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Bronwen Morgan (UNSW Law School) will be presenting her latest research exploring the potential of platform cooperativism as a response to the moral critique of markets. She finds that the legal framework for platform cooperativism – both in terms of regulation and the formal legal structure of an enterprise – powerfully shapes the potential of the movement for transformative social, environmental and democratic impact.

Detail Summary
Date 18 November 2019
Time 15:30 -17:00
Location
Roeterseilandcampus - gebouw A
Room A3.01

Summary

Bronwen Morgan is a socio-legal researcher who explores diverse economies with a particular interest in commons, solidarity and community economies, and their relationship with sharing and platform economies (Morgan 2019). The paper she will be presenting explores the potential of platform cooperativism as a response to the moral critique of markets. Platform cooperativism envisages melding the tools of digital platforms with the forms and practices of shared ownership and control, as well as embedding overt commitments to social, environmental and democratic values into organisational design.

The paper has three aims:

1. To use the lens of community economies literature to explore the salience of platform cooperativism as a way to operationalise moral critique of markets

2. To define and articulate the scope of platform cooperativism, in particular:

  • Summarising available empirical evidence as to its cross-national extent and scope
  • Chronicling its self-identity as a ‘movement’ as opposed to an empirical trend
  • Exploring the debate within the movement over the relative importance of the legal cooperative form (vs more informal governance practices/everyday routines)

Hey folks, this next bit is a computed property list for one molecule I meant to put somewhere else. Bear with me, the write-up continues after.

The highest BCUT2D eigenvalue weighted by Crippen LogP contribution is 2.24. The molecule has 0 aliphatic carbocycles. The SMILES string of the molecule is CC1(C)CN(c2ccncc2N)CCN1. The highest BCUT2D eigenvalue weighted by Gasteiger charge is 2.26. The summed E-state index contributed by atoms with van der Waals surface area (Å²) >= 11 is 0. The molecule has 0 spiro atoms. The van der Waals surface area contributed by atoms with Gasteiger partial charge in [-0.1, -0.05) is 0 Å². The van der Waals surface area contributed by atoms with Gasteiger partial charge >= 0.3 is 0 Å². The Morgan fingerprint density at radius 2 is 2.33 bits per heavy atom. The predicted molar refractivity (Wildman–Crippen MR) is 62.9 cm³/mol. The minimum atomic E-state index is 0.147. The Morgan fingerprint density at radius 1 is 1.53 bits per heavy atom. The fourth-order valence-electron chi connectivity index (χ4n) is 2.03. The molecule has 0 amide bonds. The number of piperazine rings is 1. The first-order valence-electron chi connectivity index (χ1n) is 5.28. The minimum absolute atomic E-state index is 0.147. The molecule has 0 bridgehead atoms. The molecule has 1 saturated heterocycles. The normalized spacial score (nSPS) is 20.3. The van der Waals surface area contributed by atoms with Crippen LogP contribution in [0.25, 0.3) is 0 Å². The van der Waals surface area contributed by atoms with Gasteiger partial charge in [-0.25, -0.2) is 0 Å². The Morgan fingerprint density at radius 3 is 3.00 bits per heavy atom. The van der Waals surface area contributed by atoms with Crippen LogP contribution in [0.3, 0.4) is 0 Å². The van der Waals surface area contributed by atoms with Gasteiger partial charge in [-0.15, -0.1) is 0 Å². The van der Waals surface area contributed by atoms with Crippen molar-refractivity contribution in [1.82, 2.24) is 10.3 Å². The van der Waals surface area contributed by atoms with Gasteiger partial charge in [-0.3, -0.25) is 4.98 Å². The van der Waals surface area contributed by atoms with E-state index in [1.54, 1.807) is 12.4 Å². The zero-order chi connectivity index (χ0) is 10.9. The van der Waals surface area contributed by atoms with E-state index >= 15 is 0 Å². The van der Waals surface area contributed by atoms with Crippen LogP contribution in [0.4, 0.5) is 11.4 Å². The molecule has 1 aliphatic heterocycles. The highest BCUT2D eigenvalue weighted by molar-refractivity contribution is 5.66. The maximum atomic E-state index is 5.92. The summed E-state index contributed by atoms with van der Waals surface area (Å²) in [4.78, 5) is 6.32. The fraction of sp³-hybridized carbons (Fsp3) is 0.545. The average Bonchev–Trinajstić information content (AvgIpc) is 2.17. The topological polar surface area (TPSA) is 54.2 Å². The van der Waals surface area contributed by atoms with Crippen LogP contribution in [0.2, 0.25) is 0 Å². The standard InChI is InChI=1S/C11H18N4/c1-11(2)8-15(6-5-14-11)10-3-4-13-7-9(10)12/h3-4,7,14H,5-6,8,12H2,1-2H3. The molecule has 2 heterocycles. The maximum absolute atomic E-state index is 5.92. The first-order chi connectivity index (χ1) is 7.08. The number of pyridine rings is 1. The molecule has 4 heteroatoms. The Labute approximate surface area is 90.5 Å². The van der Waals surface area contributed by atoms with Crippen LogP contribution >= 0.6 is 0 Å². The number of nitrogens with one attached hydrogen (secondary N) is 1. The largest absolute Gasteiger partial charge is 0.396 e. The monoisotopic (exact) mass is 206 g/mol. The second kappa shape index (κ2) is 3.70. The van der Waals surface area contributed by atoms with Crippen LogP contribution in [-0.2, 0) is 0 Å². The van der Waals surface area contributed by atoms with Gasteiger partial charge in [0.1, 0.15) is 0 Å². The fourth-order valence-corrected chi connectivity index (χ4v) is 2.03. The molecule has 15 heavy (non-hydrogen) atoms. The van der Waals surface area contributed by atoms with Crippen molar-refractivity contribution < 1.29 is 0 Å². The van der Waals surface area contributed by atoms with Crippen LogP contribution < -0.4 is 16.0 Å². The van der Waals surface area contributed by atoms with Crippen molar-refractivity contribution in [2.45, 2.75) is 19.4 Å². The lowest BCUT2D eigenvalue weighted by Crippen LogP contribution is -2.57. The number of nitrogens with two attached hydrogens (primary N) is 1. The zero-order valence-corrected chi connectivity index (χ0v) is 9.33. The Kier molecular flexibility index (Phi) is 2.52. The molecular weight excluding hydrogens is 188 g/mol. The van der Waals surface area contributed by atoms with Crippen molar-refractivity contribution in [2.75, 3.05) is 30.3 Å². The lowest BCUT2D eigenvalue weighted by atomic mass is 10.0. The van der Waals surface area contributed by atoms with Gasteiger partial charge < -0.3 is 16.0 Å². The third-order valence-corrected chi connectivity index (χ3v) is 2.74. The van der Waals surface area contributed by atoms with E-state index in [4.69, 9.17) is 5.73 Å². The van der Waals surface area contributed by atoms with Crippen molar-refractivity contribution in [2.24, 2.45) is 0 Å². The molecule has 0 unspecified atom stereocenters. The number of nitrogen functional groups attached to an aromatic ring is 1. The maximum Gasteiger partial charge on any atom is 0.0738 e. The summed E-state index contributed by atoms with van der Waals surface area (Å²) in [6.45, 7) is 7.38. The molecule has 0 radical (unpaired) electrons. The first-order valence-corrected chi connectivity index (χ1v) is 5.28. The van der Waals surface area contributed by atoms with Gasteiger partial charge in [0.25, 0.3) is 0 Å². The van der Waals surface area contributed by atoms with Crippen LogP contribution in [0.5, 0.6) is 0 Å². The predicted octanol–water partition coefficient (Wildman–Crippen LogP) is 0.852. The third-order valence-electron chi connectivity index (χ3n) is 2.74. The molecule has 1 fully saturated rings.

3. To stress the importance of integrating law and legality into a community economies approach, building on Morgan and Kuch (2019).

The legal framework for platform cooperativism – both in terms of regulation and the formal legal structure of an enterprise – powerfully shapes the potential of the movement for transformative social, environmental and democratic impact. Tensions between legal pluralism and legal instrumentalism provide a fascinating lens on the transformative potential of platform cooperativism.

A legal pluralist approach to regulation and formal legal structures has much stronger transformative potential than a legal instrumentalist approach. From the latter perspective, both existing regulation and enterprise structures severely constrain transformative potential; as do even reformist developments in social enterprise. While legal pluralism opens up much more transformative potential, the capacity to harness that potential through enduring formal institutions is limited by the dominating influence of legal instrumentalism.

References

Morgan and Kuch (2019) ‘Diverse Legalities: Pluralism and Instrumentalism’ in K. Gibson, & K. Dombrowski (Eds.), Handbook of Diverse Economies. Cheltenham, UK: Edward Elgar.

Morgan (2019) ‘Transcending the Corporation: Social Enterprise, Cooperatives and Commons-Based Governance’, Chapter 24 in T. Clarke, J. O'Brien, & C. R. T. O'Kelley (Eds.), The Oxford Handbook of the Corporation (pp. 667-686). Oxford University Press.

The Speaker

Bronwen Morgan joined UNSW Law School in October 2012, having taught at the University of Bristol, UK for seven years as Professor of Socio-legal Studies. Prior to Bristol, she taught at the University of Oxford for six years in association with the Centre for Socio-legal Studies, and both St Hilda’s College (1999-2001) and Wadham College (2002-2005). She currently is Professor of Law at UNSW Law.

Her research has long focused on transformations of the regulatory state in both national-comparative and transnational contexts, with a particular interest in the interaction between the technocratic interstices of regulation and collective commitments to democracy, conviviality and ecological sustainability. More recently, she has focused on new and diverse economies, mostly of the kind affiliated with solidarity and the creation of a commons, and the tensions between these and recent developments in sharing or platform economies. Empirically she has most recently explored energy, food, water and new kinds of lawyers.

Her ongoing work is on new legal models for social enterprise and emerging solidarity or commons-based economies, with a particular focus on platform cooperativism. She has also recently concluded two projects as a PLuS Alliance Fellow: one on urban agriculture and the other on bottom-up participatory approaches to implementing the UN Sustainable Development Goals.

Roeterseilandcampus - gebouw A

Room A3.01

Nieuwe Achtergracht 166
1018 WV Amsterdam